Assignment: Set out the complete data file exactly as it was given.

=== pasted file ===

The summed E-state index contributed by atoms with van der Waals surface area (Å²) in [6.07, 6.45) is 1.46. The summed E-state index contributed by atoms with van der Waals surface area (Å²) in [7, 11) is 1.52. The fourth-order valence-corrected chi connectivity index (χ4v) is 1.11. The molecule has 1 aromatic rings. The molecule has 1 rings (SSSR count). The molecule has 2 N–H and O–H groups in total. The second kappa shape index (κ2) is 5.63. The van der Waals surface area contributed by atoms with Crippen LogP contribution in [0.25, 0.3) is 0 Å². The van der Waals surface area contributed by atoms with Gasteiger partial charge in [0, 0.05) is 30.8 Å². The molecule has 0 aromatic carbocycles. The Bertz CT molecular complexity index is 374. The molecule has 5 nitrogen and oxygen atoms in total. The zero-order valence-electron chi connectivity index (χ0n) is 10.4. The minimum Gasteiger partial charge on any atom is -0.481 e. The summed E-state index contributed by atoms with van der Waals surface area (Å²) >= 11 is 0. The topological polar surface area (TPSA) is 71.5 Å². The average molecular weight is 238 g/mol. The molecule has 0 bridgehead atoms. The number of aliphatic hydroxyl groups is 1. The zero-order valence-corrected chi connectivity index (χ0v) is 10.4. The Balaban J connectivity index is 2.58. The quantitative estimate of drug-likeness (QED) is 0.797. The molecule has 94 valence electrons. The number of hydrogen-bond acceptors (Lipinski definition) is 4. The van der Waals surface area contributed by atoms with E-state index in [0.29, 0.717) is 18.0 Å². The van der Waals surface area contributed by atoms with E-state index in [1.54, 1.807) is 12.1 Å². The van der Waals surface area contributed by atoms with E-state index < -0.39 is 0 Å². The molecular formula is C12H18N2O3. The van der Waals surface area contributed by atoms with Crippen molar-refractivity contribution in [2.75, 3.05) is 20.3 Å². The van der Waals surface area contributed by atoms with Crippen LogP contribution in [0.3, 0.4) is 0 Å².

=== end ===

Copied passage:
The summed E-state index contributed by atoms with van der Waals surface area (Å²) in [6.07, 6.45) is 1.46. The summed E-state index contributed by atoms with van der Waals surface area (Å²) in [7, 11) is 1.52. The fourth-order valence-corrected chi connectivity index (χ4v) is 1.11. The molecule has 1 aromatic rings. The molecule has 1 rings (SSSR count). The molecule has 2 N–H and O–H groups in total. The second kappa shape index (κ2) is 5.63. The van der Waals surface area contributed by atoms with Crippen LogP contribution in [0.25, 0.3) is 0 Å². The van der Waals surface area contributed by atoms with Gasteiger partial charge in [0, 0.05) is 30.8 Å². The molecule has 0 aromatic carbocycles. The Bertz CT molecular complexity index is 374. The molecule has 5 nitrogen and oxygen atoms in total. The zero-order valence-electron chi connectivity index (χ0n) is 10.4. The minimum Gasteiger partial charge on any atom is -0.481 e. The summed E-state index contributed by atoms with van der Waals surface area (Å²) >= 11 is 0. The topological polar surface area (TPSA) is 71.5 Å². The average molecular weight is 238 g/mol. The molecule has 0 bridgehead atoms. The number of aliphatic hydroxyl groups is 1. The zero-order valence-corrected chi connectivity index (χ0v) is 10.4. The Balaban J connectivity index is 2.58. The quantitative estimate of drug-likeness (QED) is 0.797. The molecule has 94 valence electrons. The number of hydrogen-bond acceptors (Lipinski definition) is 4. The van der Waals surface area contributed by atoms with E-state index in [0.29, 0.717) is 18.0 Å². The van der Waals surface area contributed by atoms with E-state index in [1.54, 1.807) is 12.1 Å². The van der Waals surface area contributed by atoms with E-state index < -0.39 is 0 Å². The molecular formula is C12H18N2O3. The van der Waals surface area contributed by atoms with Crippen molar-refractivity contribution in [2.75, 3.05) is 20.3 Å². The van der Waals surface area contributed by atoms with Crippen LogP contribution in [0.3, 0.4) is 0 Å².